The discriminative stimulus properties of cocaine: Effects of microinfusion of cocaine, a 5-HT(1A) agonist or antagonist, into the ventral tegmental area

Richard De La Garza, Patrick M. Callahan, Kathryn A. Cunningham

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16 Scopus citations


Serotonin (5-HT) afferents may modulate the dopamine mesoaccumbens circuit, which has been shown to be critically involved in the locomotor stimulatory, discriminative stimulus, and rewarding properties of cocaine. In the present study, we investigated the role of 5-HT(1A) receptors in the ventral tegmental area (VTA) in mediating the discriminative stimulus effects of cocaine. Male Sprague-Dawley rats were trained to discriminate cocaine (10 mg/kg) from saline in a two-lever, water-reinforced FR 20 task. After acquiring the cocaine-saline discrimination, rats were stereotaxically implanted with bilateral guide cannulae into the VTA or adjacent substantia nigra reticulata (SNR). Intraperitoneal administration of cocaine (0.625-10 mg/kg) produced a dose-related increase in drug-lever responding. Both intra-VTA and intra-SNR infusion of cocaine (12.5-50 μg/0.5 μl/side) engendered primarily saline-like responding. Microinjection of the 5-HT(1A) agonist 8-hydroxy-2-(di-N-propylamino) tetralin (DPAT; 0.1-10 μg/0.5 μl/side) or the 5-HT(1A) antagonist WAY 100635 (0.01-1.0 μg/0.5 μl/side) into the VTA or SNR did not substitute for the systemic cocaine cue. Further, intra-VTA or intra-SNR DPAT or WAY 100635 in combination with systemic doses of cocaine did not alter (i.e., attenuate or potentiate) the systemic cocaine cue. Overall, these data indicate that 5-HT(1A) receptors in the VTA do not mediate or modulate the discriminative stimulus effects of cocaine in the rat.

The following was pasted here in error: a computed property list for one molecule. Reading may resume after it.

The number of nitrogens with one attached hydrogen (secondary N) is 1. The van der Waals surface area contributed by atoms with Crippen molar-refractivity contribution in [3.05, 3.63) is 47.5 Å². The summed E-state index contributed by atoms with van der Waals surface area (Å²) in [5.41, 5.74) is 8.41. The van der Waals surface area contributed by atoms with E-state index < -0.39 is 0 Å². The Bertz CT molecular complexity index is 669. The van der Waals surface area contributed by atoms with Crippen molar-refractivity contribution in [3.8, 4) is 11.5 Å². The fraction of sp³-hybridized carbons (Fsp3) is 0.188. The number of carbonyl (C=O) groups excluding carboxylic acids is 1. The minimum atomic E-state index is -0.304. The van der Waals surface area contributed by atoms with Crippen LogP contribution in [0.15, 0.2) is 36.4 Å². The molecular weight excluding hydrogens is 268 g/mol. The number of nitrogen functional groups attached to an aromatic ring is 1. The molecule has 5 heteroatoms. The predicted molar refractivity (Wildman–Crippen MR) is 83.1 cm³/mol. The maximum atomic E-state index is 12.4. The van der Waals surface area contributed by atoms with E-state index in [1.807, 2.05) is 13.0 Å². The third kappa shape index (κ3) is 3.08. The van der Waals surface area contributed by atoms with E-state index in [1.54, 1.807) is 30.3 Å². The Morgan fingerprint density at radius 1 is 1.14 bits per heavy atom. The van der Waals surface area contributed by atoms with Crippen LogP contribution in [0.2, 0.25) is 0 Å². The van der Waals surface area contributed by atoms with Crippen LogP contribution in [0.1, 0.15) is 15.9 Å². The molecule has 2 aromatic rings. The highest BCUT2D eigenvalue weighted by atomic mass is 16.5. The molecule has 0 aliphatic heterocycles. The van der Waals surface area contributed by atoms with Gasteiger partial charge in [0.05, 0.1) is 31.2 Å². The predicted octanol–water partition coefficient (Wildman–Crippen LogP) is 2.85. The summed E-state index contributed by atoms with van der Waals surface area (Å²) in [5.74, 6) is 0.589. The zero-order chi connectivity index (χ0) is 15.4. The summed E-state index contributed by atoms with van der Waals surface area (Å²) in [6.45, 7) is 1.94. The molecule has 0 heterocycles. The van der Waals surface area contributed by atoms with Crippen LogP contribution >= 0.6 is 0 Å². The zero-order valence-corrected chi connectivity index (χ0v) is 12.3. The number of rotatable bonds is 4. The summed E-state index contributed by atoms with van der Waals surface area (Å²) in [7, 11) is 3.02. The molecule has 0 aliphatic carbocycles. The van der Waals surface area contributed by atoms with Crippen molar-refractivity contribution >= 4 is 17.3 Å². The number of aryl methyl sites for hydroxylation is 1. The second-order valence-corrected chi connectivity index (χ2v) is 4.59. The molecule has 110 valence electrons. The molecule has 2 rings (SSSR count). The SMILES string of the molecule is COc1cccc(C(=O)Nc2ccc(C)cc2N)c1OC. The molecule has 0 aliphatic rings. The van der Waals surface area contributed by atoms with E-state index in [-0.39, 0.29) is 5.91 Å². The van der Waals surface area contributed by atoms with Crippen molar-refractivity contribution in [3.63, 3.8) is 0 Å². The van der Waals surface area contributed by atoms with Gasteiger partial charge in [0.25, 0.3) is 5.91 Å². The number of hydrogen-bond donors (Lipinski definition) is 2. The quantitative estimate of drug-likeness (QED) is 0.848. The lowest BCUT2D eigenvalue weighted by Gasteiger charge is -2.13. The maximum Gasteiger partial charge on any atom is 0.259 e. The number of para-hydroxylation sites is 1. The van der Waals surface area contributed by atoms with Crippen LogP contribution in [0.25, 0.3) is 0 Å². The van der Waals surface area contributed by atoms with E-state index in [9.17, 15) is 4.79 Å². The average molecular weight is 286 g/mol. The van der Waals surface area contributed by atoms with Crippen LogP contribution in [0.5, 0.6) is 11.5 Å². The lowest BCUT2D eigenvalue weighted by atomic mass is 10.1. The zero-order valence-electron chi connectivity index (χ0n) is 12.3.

Original languageEnglish (US)
Pages (from-to)1-6
Number of pages6
Issue number1
StatePublished - May 28 1998



  • 5-HT(1A) receptor
  • 8-Hydroxy-2-(di-N-propylamino) tetralin (DPAT)
  • Cocaine
  • Dopamine
  • Drug discrimination
  • Microinjection
  • Serotonin
  • Ventral tegmental area
  • WAY 100635

ASJC Scopus subject areas

  • Pharmacology

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